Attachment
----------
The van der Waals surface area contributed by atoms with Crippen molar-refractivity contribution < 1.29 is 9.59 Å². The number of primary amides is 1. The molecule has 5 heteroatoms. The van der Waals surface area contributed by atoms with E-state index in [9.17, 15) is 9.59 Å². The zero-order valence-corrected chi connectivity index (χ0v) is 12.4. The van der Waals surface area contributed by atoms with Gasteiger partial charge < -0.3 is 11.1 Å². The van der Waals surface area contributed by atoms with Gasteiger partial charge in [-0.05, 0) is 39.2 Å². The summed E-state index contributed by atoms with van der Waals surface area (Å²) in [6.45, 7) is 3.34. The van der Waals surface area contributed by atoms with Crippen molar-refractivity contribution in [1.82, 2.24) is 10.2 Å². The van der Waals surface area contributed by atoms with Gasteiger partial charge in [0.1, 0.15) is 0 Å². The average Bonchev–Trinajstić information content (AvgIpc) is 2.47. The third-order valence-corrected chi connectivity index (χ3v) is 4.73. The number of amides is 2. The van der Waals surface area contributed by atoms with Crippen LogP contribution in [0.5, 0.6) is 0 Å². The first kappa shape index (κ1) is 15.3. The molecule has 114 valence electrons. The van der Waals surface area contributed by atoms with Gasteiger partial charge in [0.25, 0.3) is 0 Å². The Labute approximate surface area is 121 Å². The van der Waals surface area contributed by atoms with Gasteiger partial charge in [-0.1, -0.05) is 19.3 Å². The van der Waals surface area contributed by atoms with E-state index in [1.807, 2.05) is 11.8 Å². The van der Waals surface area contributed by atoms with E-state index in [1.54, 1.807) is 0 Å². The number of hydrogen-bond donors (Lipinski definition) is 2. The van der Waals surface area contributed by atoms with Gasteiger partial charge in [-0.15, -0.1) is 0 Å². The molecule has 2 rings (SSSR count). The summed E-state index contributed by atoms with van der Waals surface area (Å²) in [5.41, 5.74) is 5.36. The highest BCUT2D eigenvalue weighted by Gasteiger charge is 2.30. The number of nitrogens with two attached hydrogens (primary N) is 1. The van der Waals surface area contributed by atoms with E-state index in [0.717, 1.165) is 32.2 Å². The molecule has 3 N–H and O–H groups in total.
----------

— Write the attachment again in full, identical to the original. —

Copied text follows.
The van der Waals surface area contributed by atoms with Crippen molar-refractivity contribution < 1.29 is 9.59 Å². The number of primary amides is 1. The molecule has 5 heteroatoms. The van der Waals surface area contributed by atoms with E-state index in [9.17, 15) is 9.59 Å². The zero-order valence-corrected chi connectivity index (χ0v) is 12.4. The van der Waals surface area contributed by atoms with Gasteiger partial charge < -0.3 is 11.1 Å². The van der Waals surface area contributed by atoms with Gasteiger partial charge in [-0.05, 0) is 39.2 Å². The summed E-state index contributed by atoms with van der Waals surface area (Å²) in [6.45, 7) is 3.34. The van der Waals surface area contributed by atoms with Crippen molar-refractivity contribution in [1.82, 2.24) is 10.2 Å². The van der Waals surface area contributed by atoms with Gasteiger partial charge in [0.1, 0.15) is 0 Å². The average Bonchev–Trinajstić information content (AvgIpc) is 2.47. The third-order valence-corrected chi connectivity index (χ3v) is 4.73. The number of amides is 2. The van der Waals surface area contributed by atoms with Crippen LogP contribution in [0.5, 0.6) is 0 Å². The first kappa shape index (κ1) is 15.3. The molecule has 114 valence electrons. The van der Waals surface area contributed by atoms with Gasteiger partial charge in [0.25, 0.3) is 0 Å². The Labute approximate surface area is 121 Å². The van der Waals surface area contributed by atoms with Gasteiger partial charge in [-0.1, -0.05) is 19.3 Å². The van der Waals surface area contributed by atoms with E-state index in [1.807, 2.05) is 11.8 Å². The van der Waals surface area contributed by atoms with E-state index in [1.54, 1.807) is 0 Å². The number of hydrogen-bond donors (Lipinski definition) is 2. The van der Waals surface area contributed by atoms with Gasteiger partial charge in [-0.15, -0.1) is 0 Å². The molecule has 2 rings (SSSR count). The summed E-state index contributed by atoms with van der Waals surface area (Å²) in [5.41, 5.74) is 5.36. The highest BCUT2D eigenvalue weighted by Gasteiger charge is 2.30. The number of nitrogens with two attached hydrogens (primary N) is 1. The van der Waals surface area contributed by atoms with E-state index in [0.717, 1.165) is 32.2 Å². The molecule has 3 N–H and O–H groups in total.